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Cruz, Rubio, Trump

The 538 site has up some predictions for the Iowa caucus and the New Hampshire primary. As of right now, they project the Iowa results to be Cruz-Trump-Rubio; their prediction for New Hampshire currently has Trump-Rubio-Cruz. I don’t have much confidence in those predictions, but at the moment it seems clear that Donald Trump, Marco Rubio or Ted Cruz will win the nomination, with very long odds for the rest of the field. A candidate can win the nomination without winning Iowa, or without winning New Hampshire, or even without winning either, but finishing fourth or lower in both? I don’t see it.

Three obvious scenarios if Iowa and New Hampshire run the way that they are currently predicted by 538:

  • The race almost immediately narrows to the three candidates (Ben Carson and Rand Paul staying in with negligible support) and Beltway Republicans jump in to support Marco Rubio. Fox and radio outlets amplify the endorsements, and Rubio’s polls shoot up. Either Senator Cruz or Mr. Trump finishes a distant third in both SC and NV, and then the story is ’can he survive March 1’. He can’t, as Sen. Rubio comes in first or second everywhere. The one who drops out endorses Rubio, and Rubio’s advantage in organization and establishment money over the remaining competitor gives him the edge on March 15 in IL, OH and of course FL. Still, it’s a close race and he doesn’t clinch until April 26, when he wins the Northeast decisively.
  • Trump’s voters never turn up. Cruz beats him soundly in Iowa, is within five points in NH (Rubio sandwiched between) and then crushes him in SC. Trump’s campaign dries up and blows away like Howard Dean’s. Maybe Trump declares an independent run, maybe he doesn’t, maybe he declares one but doesn’t bother actually running, but he’s through. Most of his supporters (the ones that vote) wind up in the Cruz camp, and while Rubio maybe wins a couple of primaries on March 1, at the end of that day Cruz has something like two thirds of the awarded delegates, and it’s all over but the shouting.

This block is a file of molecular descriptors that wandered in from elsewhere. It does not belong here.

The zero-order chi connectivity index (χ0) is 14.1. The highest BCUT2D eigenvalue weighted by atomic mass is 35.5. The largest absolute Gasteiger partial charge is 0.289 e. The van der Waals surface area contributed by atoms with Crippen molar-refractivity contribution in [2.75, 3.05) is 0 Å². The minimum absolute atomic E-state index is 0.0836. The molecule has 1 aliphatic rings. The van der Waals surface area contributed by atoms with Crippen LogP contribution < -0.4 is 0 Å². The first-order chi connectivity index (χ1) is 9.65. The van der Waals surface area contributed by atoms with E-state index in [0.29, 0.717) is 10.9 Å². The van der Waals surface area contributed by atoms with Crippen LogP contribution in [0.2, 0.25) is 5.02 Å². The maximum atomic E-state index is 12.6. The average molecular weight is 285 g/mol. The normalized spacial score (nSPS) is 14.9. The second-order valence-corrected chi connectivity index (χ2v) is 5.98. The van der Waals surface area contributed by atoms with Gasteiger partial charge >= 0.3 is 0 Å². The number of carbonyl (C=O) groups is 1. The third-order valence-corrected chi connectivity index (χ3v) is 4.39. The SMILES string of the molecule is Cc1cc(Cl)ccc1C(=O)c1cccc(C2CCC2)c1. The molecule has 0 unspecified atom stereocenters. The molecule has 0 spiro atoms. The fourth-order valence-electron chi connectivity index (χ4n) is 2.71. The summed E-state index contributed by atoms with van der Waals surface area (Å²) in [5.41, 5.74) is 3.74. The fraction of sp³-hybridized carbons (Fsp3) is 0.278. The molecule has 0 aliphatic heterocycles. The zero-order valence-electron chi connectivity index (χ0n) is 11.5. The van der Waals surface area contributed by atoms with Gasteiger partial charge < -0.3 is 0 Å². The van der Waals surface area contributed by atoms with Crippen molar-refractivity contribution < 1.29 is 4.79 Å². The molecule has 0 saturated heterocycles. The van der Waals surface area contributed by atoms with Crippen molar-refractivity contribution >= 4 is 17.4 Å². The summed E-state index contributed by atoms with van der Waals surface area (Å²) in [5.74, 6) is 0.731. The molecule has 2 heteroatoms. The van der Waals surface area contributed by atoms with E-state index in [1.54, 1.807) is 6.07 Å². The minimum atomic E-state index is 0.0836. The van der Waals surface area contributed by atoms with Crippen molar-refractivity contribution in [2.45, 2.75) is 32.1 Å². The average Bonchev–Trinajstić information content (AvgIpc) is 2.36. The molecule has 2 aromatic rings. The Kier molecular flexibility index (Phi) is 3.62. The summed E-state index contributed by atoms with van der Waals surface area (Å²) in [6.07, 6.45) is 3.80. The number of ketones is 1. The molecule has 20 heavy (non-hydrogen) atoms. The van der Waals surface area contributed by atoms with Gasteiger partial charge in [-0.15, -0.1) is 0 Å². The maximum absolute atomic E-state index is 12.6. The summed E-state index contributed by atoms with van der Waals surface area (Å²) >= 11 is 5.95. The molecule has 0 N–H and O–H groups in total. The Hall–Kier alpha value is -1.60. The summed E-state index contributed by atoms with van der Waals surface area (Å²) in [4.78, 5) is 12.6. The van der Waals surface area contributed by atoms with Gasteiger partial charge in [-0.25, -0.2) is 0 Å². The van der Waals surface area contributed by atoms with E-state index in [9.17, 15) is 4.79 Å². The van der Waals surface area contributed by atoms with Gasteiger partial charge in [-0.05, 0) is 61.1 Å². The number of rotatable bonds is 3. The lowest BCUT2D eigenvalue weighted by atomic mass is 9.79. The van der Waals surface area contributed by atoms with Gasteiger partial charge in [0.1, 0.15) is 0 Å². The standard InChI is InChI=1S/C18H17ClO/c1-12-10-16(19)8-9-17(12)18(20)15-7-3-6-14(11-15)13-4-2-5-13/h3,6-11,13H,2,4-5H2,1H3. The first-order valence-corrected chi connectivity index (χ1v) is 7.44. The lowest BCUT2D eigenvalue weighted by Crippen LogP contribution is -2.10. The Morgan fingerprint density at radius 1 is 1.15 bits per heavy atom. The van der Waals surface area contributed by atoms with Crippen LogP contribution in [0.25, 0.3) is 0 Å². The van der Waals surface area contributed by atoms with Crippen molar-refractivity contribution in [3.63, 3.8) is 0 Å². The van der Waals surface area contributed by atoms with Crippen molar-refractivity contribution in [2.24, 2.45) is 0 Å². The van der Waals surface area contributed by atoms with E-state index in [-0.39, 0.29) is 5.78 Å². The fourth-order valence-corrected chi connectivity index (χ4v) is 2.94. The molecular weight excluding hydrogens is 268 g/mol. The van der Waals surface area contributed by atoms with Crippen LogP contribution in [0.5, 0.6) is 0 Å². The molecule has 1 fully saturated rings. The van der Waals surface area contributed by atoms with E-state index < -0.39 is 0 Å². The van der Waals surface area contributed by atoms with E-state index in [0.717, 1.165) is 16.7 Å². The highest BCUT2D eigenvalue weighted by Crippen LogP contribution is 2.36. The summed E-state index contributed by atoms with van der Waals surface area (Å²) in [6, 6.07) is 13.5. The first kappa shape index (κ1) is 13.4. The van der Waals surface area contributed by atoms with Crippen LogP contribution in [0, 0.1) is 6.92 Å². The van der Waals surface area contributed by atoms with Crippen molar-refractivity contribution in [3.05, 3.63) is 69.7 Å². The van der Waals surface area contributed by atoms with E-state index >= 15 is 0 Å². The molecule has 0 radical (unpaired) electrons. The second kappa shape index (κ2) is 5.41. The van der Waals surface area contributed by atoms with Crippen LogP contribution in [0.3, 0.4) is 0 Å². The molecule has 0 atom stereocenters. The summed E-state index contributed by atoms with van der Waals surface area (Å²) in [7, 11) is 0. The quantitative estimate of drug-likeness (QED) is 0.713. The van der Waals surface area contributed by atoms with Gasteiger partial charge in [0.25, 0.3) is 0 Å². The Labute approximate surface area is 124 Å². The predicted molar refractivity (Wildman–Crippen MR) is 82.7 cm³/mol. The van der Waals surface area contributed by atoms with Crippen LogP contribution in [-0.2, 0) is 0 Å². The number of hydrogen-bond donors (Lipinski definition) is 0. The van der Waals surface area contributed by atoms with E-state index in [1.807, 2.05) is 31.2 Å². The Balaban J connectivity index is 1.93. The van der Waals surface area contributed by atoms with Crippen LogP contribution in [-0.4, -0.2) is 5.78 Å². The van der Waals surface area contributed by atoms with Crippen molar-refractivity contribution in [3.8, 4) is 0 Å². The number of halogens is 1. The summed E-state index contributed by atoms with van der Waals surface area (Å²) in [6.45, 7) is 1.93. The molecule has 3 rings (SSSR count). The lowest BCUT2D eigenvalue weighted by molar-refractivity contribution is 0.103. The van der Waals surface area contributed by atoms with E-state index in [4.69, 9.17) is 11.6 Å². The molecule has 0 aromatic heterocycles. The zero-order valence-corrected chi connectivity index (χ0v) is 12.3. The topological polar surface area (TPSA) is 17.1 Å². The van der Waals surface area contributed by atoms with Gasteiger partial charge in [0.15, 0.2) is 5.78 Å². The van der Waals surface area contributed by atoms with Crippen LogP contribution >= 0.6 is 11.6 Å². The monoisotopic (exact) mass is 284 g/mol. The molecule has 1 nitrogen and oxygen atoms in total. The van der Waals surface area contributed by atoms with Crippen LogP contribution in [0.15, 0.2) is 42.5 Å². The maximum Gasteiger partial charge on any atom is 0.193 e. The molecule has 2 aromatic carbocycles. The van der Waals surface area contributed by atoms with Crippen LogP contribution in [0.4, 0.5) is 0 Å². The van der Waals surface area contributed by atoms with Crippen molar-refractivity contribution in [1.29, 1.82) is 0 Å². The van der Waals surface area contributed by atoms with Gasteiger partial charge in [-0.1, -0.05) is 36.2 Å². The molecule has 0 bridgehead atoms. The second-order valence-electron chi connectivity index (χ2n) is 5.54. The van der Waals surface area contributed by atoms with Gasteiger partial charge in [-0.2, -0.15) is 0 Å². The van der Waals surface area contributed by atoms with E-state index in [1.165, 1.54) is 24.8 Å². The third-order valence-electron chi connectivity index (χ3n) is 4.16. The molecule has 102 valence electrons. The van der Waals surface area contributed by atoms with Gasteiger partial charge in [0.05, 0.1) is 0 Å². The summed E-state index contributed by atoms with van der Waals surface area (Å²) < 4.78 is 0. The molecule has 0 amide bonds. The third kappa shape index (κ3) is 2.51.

• Trump’s voters do show up, and he wins. Cruz throws everything he’s got at him in IA and just edges him, and then gets crushed in NH and then in SC. Rubio never catches fire. The Party has to put together a four-day celebration of The Donald. In Cleveland. Someday, historians date the end of the long American 20th Century to that weekend: the last time anyone took America seriously.

That’s assuming that the 538 scores the trifecta in both places. Marco Rubio could still finish behind John Kasich in Iowa and be done, or he could win and be the front-runner. Trump could win both IA and NH or neither. In particular, the NH primary voters will know what happened during the IA caucus, which will change things—and you should keep in mind that a swing of five percent in a tiny group of voters could escape the polls altogether and make a huge difference in the outcome there. Still and all, those three scenarios look the likeliest to me, and as a story I have to say the middle one smells the most persuasive.

Tolerabimus quod tolerare debemus,


But, but, but Graham just endorsed Bush!

Which told me two things: Graham had dropped out, and apparently Bush was running.

I'm still hoping for a brokered GOP convention. It's the natural extension of the GOP's disdain for voting. It seems like the most likely scenario where Trump would then run as an independent, maybe we could see Romney again for a day or two (never thought I'd miss him), and Paul Ryan could smirk his way to being the top draft pick again.

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